Affirming the fe viva

August 9th, 2022

The Methodist experience of practical divinity values tradition and translation, ancient and new. Karen Westerfield Tucker notes that for the first North American Methodist congregations, “Innovative practices in worship, therefore, could be evaluated not only in terms of their testimony to Scripture and tradition but also by the witness of the Spirit in human life.”[1] The people called metodista faithfully profess the faith in the language passed down from church mothers and fathers in symbols like the Apostles’ Creed, and they embrace the freedom to find new symbols that resonate with the experience of being a pilgrim people in solidarity with particular cultural heritages (e.g., Hispanic Creed, Guatemalan Creed) and the experience of marginalized communities (e.g., the Creed of the Immigrant People).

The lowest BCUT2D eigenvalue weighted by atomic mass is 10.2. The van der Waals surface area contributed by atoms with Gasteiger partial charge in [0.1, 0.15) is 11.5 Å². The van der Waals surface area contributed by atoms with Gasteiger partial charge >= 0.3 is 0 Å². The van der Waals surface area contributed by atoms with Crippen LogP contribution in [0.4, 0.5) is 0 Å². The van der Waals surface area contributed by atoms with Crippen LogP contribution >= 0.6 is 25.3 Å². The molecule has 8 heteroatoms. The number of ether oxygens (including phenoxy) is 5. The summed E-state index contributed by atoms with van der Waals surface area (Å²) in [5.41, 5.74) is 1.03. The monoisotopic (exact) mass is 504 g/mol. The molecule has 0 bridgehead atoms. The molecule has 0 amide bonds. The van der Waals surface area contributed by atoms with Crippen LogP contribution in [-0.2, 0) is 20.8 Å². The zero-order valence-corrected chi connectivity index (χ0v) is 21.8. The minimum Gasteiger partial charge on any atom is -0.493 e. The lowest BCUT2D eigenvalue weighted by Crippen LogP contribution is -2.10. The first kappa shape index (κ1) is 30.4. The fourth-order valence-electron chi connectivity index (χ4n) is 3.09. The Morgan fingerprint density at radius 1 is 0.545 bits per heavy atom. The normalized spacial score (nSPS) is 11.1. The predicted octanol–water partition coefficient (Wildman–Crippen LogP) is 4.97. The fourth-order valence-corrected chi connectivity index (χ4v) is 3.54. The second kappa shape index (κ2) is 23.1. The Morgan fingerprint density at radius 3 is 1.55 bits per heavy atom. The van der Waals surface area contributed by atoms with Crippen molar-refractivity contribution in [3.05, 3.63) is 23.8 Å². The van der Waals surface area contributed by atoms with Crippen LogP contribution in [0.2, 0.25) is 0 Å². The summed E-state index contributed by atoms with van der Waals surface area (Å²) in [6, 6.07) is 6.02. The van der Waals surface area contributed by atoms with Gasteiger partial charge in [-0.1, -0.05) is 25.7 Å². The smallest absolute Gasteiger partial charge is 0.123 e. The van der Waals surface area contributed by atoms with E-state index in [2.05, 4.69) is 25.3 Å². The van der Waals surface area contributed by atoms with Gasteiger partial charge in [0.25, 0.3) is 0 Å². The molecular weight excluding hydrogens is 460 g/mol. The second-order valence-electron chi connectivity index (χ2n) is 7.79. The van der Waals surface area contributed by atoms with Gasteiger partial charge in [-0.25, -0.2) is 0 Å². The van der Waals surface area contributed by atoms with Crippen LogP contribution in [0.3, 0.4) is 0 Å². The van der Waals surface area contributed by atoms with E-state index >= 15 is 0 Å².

Affirming the fe viva commits Methodists to value the culture within which that faith is lived. When the early Christians witnessed to the gospel of Jesus Christ among the Greeks, they faced critical questions about how the gospel relates to culture. Must gentiles completely abandon their cultures to follow the way of Christ? Or might gentiles become Christians without abandoning their cultures? If Christians are to offer a reasonable account (apologia) of the hope within them (1 Pet 3:15), they must be understood, and this requires them to use the language and cultural conventions of their hearers, even if these are stretched and challenged. According to González, “A culture is, basically, the way in which any group of human beings relates to itself and the surrounding environment.”[2] Norman Wirzba contrasts abstract culture with concrete culture. Abstract culture forgets the web of interrelations that make life possible and meaningful, whereas concrete culture grounds a people’s worldview in a particular land, language, and story.[3] The Guatemalan Methodist people profess, “We believe God gives us life and the conditions for life. He gives us land, plants, waters, the skies with the multitude of stars, the birds, the fish, and other animals, generating interrelationship, independence, and equilibrium in all forms of life.”[4] This is the God who affirms concrete cultures and who is confessed by people who appreciate their concrete culture. This is the God professed in the creed of the Guatemalan Methodist people and in González’s Hispanic Creed, which names each person of the Trinity in relation to culture.[5]